Detroit Pistons Off-Season: Weavers plan coming into place

It has been a very trying decade for the Detroit Pistons. They have had two playoff appearances, both coming as an eight seed leading to sweeps, haven’t had a draft pick higher than seven and have been living in the mediocrity zone of the NBA for as long as fans can remember. 

In the first off-season with newly hired general manager Troy Weaver at the helm, Pistons fans hoped that was a sign for a rebuild. Though the moves from this offseason said otherwise, things are certainly headed in that direction after a 2-8 start to the season.

2019-2020 Roster

There was plenty of roster turnover from last year, as just four Pistons from the previous year’s team remained on the roster. Sekou Doumbouya, the team’s first-round pick a season ago, Svi Mykhailiuk and veterans Blake Griffin and Derrick Rose, two players Pistons fans hope to see moved during the year for younger assets. Weaver made it clear early on that he was going to build this team his way.

Off-Season Trade

  • Bruce Brown to the Brooklyn Nets for Dzanan Musa and a 2021 second-round pick via Toronto
  • A 2021 Top 20 protected first-round pick to Houston for the 16th pick in the draft and Trevor Ariza
  • Luke Kennard and four second round picks to the LA Clippers for the 19th pick in the draft and Rodney McGruder.
  • Future considerations to the Utah Jazz for the 38th pick in the draft.
  • Trevor Ariza traded in a three team deal to Oklahoma City in exchange for Dallas’ Delon Wright.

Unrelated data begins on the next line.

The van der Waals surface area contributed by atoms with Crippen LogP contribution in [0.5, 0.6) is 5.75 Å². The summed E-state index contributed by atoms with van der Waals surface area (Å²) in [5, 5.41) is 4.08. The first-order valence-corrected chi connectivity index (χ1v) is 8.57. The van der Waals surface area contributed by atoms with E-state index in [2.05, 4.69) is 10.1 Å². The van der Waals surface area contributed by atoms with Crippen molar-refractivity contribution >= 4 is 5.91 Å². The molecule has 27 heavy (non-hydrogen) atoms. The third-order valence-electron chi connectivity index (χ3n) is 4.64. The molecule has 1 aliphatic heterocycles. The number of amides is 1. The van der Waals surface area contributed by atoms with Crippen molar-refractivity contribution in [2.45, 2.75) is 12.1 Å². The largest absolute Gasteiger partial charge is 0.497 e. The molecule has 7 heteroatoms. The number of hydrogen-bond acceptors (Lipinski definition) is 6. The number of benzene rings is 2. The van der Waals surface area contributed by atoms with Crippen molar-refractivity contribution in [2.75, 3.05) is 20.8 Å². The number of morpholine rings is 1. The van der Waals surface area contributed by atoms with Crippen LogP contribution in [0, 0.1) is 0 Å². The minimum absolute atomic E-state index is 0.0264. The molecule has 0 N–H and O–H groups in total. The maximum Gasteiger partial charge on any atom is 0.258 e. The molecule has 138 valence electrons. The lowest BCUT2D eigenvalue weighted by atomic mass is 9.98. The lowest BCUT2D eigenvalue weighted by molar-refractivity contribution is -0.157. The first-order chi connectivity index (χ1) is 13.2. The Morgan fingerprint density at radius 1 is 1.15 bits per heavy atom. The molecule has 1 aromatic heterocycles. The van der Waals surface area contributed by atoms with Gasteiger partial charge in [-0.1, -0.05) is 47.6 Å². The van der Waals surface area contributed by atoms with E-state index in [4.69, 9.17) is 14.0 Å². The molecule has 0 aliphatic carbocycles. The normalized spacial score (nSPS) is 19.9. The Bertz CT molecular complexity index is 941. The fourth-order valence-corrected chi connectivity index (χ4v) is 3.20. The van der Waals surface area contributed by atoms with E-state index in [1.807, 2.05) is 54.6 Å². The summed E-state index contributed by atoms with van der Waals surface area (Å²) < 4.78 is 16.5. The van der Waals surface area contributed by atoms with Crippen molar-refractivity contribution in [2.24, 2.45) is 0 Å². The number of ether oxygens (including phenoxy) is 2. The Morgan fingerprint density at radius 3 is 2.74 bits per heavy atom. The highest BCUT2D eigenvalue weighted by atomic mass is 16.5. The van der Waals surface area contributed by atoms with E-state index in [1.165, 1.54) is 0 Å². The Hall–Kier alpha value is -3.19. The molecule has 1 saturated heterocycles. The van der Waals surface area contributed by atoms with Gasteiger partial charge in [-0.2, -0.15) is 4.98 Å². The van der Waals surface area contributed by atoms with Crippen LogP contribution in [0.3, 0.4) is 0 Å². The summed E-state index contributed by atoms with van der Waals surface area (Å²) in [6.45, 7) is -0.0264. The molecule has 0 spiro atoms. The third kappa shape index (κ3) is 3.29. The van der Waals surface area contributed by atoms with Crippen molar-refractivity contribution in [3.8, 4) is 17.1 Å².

The biggest head-scratching moves made by Weaver had to have been the Brown and Kennard trades. Brown, while some may not believe had a ton of value, brought back essentially just a second-round pick after they waived Musa before the start of the year. The Kennard deal for the pick would’ve been okay to swallow straight up, but the addition of four second-round picks showed how little the Pistons valued him.

2020 Draft Selections

  • 7th overall pick Killian Hayes: Piston fans rejoiced when Hayes was selected with their top pick, but have been underwhelmed with his shooting ability and explosiveness so far. Though there is some glimmer of hope in his play as he’s shown off his tremendous passing ability and defensive skills not normally seen by rookies. A hip injury sustained during a game in Milwaukee has sidelined him for at least a month, but potentially the entire season which could push back his development as a lead guard.
  • 16th overall pick Isaiah Stewart: The Stewart pick raised some eyes as most analyst projected him to go later in the first round and is more of an old-school big hanging around the basket rather than the perimeter. Though it may have been a reach, so far he has shown that what he lacks in ability he makes up for in effort and energy. He currently ranks third for rookies in rebounding while just playing 17 minutes a night and has shown much improvement from his college days guarding smaller, quicker guards out on the perimeter.